Imagine Clint Eastwood riding into town chasing after some crazy bandit that just robbed the Wells Fargo stagecoach, gunning down a couple of Pinkerton detectives in the process. Eastwood, atop his trusty steed, trots down the dusty main drag of town, the occasional tumbleweed rolling across his path, until he draws up in front of the local saloon. The bartender turns his head at the sound of Eastwood's spurs ka-chinking up to the bar. He leans over on the bar, levelling a cold, steely gaze at the bartender and … what does he order?
If you didn't say whiskey, you need to watch more cowboy movies. There's no doubt that of all the libations in the world, there is none more closely associated with the legend of the cowboy than whiskey. But what's the deal with whiskey anyway? Or is it whisky?
The story of whiskey begins in the northern regions of the British Isles - Ireland and Scotland. In fact, this is where the dispute over the spelling of whiskey comes from. Both the Scots, who named their version whisky, and the Irish, who spell it with an 'e,' claim to be the inventors of this delightful libation. But who was first is truly debatable. According to alcohol aficionado and historian Perry Luntz, all history can tell us is that either Irish sailors introduced whiskey to the Scots through trade or the Scots learned the art of distilling from Christian missionaries and then used it to create whisky.
In America, whiskey is generally spelled with the 'e,' simply because more Irish immigrated to the States than Scots. Just as there are different ways to spell whiskey, there are lots of different kinds. By far the most American of all these types are Bourbon and Tennessee Whiskey. But that's jumping the gun a bit.
The story of American whiskey really begins in the late 1700s in western Pennsylvania. There, frontier-farmers found a superb soil and climate for growing rye in the foothills of the Allegheny Mountains and began making rye whiskey. But in 1793, Congress passed a 25-percent 'sin tax' on the value of the total output of every still in the country. Of course the frontier farmers were enraged.
The tensions hit boiling point in 1794, when a federal marshal tried to enforce the tax in Allegheny County on Oliver Miller's family farm. When Miller refused to pay up, a struggle ensued that drew a crowd of neighbours. As usually happens with these sorts of things, somebody, and no one knows who, fired a shot and so was born "The Whiskey Rebellion."
President Washington was quick to quell the rebellion, but when all was said and done, many of the farmers packed up and moved out into the Ohio Territory, beyond the reach of the taxman.
The soil of the Ohio Territory is world-famous for being deep and rich, perfect for growing corn. Taking a cue from the land, the new settlers began growing corn and switched from producing a rye-based whiskey to the corn-based whiskey that most of us drink today.
These distillers went on to create Bourbon and Tennessee Whiskey. Originally Bourbon and Tennessee were called Bourbon, both coming from a large area known as Bourbon County. But after the original Bourbon County was divided into the 34 separate counties that now make up Kentucky, the producers of what was to become Tennessee Whiskey wanted a way to distinguish their spirit from Bourbon. So they modified their methods a bit to produce a slightly smoother whiskey and named it Tennessee Whiskey.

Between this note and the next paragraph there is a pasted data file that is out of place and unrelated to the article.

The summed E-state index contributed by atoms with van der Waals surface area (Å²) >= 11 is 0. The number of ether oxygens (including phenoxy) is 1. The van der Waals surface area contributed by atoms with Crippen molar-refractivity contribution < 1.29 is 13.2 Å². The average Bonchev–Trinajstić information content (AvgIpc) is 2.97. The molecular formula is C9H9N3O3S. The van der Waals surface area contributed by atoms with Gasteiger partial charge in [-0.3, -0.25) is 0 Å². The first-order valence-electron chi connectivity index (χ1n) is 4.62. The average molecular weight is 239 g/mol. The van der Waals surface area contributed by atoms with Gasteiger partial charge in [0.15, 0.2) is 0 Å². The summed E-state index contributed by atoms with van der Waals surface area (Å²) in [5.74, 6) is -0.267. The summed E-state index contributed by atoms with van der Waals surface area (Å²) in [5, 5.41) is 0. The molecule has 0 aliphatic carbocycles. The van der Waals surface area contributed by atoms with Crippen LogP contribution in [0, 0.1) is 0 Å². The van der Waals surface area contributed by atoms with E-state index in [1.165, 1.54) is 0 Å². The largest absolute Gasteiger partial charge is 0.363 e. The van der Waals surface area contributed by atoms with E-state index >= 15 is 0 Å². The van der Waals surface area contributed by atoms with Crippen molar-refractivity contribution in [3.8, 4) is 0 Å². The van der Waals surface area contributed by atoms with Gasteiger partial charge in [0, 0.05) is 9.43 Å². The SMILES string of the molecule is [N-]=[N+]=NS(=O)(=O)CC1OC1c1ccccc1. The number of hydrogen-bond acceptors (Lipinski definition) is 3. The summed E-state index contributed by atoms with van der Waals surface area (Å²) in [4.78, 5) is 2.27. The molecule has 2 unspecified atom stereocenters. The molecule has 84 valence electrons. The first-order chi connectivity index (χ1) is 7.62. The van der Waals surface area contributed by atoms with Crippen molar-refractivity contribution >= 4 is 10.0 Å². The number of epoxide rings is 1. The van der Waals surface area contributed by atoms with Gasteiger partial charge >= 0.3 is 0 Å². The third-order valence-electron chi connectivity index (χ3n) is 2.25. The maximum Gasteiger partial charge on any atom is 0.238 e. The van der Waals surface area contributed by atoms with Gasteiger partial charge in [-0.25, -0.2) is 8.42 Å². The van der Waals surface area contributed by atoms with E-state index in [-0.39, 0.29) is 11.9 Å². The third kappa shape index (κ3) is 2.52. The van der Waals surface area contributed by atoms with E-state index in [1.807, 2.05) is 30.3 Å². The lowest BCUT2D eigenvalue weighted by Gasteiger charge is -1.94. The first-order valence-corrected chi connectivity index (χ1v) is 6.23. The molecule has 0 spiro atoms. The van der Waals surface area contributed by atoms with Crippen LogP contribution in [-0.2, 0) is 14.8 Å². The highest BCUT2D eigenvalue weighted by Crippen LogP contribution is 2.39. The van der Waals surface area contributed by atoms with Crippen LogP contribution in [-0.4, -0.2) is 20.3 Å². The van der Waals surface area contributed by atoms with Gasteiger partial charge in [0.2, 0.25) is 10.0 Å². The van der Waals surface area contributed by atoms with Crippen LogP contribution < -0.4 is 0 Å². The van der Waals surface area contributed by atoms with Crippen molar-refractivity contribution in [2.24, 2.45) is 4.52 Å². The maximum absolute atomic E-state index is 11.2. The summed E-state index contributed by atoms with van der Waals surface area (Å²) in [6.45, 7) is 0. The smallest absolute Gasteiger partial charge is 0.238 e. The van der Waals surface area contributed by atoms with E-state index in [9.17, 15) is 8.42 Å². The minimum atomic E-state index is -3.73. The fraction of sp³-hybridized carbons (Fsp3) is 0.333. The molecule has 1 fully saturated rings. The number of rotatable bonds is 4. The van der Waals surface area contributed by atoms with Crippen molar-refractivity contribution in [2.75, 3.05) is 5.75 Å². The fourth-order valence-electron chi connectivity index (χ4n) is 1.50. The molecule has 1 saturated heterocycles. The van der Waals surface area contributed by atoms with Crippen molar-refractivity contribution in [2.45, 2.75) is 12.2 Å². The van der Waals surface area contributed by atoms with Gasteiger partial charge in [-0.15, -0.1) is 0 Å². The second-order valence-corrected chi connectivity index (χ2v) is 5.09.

But what is the real difference between these two American greats? Owing to their common origin, both whiskeys are well known for their sweet, smooth flavour. But the real nitty-gritty is a matter of legislation. Legally speaking, in order for a whiskey to be a "Bourbon" it must be made in the United States, produced from a mash containing a minimum of 51 percent corn, distilled at less than 160 proof or 80 percent alcohol by volume (ABV) and must be aged at least two years in new charred- oak barrels (though most Bourbon is aged longer).
By contrast, Tennessee Whiskey by law must be made in Tennessee, produced from a mash of at least 51 percent corn, distilled at less than 160 proof or 80 percent ABV, filtered through a column of charcoal made from Tennessee sugar maple trees (that modification to the original Bourbon process) and aged for a minimum of two years in new charred barrels.
A few good examples of Bourbon are Jim Beam, Old Forester and Wild Turkey. For Tennessee Whiskeys, consider trying Jack Daniels' Old No. 7 Black Label, George Dickel #12 and Gentleman Jack. According to Luntz, with Tennessee Whiskeys you should expect a smoother and more smokey taste and feel than with Bourbon. But then, a lot of what tastes and feels smooth depends on individual tastes. I, for example, find Jim Beam Bourbon to be smoother than Jack Daniels' Tennessee Whiskey.
If you're really looking to experience the unique tastes and aromas of Bourbon and Tennessee Whiskey, consider adding a little "branch water" to your glass. The waters that run through the Tennessee and Bourbon producing areas are swift moving streams, known as a branch (because these streams run into the larger Ohio, Kentucky and Mississippi Rivers) with a lot of limestone in the streambeds. Limestone, as a mineral in water, is great at settling out the aromas and flavours. This is why branch water is used almost exclusively in the production of Tennessee and Bourbon Whiskey. If you can't find branch water, Parry Luntz suggests distilled water as a substitute.
In the words of the old-time whiskey drinkers, "To mumanem" (translation for non-backwoods speakers: 'to your mum and them,' meaning the relations).
Cheers to Timothy Bleasdale from The Daily Campus.
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